We exchanged gunfire with a German patrol near the next town. Put them away smartly, they seemed as if they were already injured. Popped two of them myself; my rifle is becoming an extension of my arm, my own will. Right bit of power that.
                The other men never quit talking, never stop using “why.” Why are we here? Why are we fighting? Why do we have to die? I sometimes wonder these things, but know it doesn’t matter. Asking why won’t keep me from taking a bullet to the head. Asking God why won’t get me home. All I can do is keep moving forward. That’s the only way to walk out of this hell. Got to protect myself and my mates and we’ll make it home. Might even get a medal or two for my valiance.
PS – Saw a young girl the other day. Couldn’t have been more than 5 years old, tottered about a crumbling village in a bright yellow coat. Almost like a little canary. She was lost, searching for something in the rubble. Might have been her parents? I should have gone to her. Should have helped. I know you would have. God rest my soul, I hope she’s alright.


                Captain Urban Valentine Knabel is woken by screams so loud his head pulls itself apart at the seams. His head bangs against the top of his desk as reality comes flooding back to him: I am on my ship, leaving my home of Corso and headed to parts unknown. I was dreaming, dreaming of a man in.. green. He was tramping around verdant countryside and had some type of rifle in his hands. The familiar hum of hyperspace fills his ears as he begins to piece back his waking consciousness. Captain Knabel stands up and stretches in the quarters of his ship, the UCSC Prophetess as it hurtles toward infinity. He thumbs the button on the intercom and clears his throat before addressing his crew.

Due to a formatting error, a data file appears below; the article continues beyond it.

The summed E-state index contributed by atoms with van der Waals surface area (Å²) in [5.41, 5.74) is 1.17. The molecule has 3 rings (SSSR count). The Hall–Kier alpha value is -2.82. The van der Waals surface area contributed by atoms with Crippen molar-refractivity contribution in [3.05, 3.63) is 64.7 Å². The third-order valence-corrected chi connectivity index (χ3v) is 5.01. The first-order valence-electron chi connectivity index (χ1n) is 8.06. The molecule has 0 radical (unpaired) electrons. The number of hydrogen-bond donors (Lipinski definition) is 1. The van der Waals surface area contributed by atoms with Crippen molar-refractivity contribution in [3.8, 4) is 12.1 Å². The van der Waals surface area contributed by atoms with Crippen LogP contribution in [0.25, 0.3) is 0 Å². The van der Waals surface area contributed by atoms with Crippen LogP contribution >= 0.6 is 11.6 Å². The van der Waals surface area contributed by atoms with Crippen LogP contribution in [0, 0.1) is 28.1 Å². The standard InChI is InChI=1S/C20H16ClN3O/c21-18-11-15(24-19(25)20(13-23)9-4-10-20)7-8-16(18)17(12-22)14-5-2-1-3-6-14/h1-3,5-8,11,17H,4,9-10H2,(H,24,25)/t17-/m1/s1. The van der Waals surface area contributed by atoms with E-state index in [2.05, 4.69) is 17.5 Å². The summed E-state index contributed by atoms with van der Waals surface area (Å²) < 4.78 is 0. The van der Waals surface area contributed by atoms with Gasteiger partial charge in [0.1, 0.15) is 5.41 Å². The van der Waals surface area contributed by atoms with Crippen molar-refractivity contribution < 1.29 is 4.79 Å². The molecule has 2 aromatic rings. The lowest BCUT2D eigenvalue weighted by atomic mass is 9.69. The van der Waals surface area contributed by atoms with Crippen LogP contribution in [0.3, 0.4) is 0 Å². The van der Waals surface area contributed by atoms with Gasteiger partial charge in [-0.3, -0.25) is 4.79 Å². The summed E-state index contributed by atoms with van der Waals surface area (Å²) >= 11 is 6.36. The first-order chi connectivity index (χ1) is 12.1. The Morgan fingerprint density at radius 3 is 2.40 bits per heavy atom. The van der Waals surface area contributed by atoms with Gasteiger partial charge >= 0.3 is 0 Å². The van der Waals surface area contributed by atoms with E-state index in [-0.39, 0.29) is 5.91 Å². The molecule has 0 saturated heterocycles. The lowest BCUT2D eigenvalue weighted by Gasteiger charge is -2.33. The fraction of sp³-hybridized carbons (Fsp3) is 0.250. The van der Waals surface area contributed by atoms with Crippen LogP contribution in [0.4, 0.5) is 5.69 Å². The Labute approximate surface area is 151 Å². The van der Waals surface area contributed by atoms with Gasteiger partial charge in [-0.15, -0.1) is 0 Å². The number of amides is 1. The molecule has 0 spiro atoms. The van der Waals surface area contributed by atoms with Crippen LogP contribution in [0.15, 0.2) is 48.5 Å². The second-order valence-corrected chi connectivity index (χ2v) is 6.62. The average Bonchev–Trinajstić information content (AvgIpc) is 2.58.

“This is your captain speaking. We are currently on course for the, as yet, unexplored Tau Omega system. As you know, we are tasked by the omniscient Corsican government with the mission to find anything there is to be found, so stay alert. Our projections show that we should be in system within the next hour.”
                Captain Knabel begins the laborious task of dressing himself in clothes that belong on the bridge of his ship. His uniform is a royal blue coat with dark beige slacks and chestnut shoes. His shirt is pressed stark white, and his chest gleams with medals. His grandfather told him that the medals a man earns tells more about who he is than any conversation could ever reveal.
                He considers his fiancée back home and wishes he could write to her. He knows she was nervous when he came to her with his mission, but this is the opportunity of a lifetime. Humanity has been scattered for so long; there is little record of its origins. What if Knabel found something, something that mattered? The possibility was far too tempting to stay behind.
                “Captain, we’ve found something. You’d better come to the bridge immediately.” Ensign Falman sounds anxious.

                Are we already here? I had assumed it would take a bit longer to find anything of value, but Falman sounded like she was about to collapse. Could this really be it?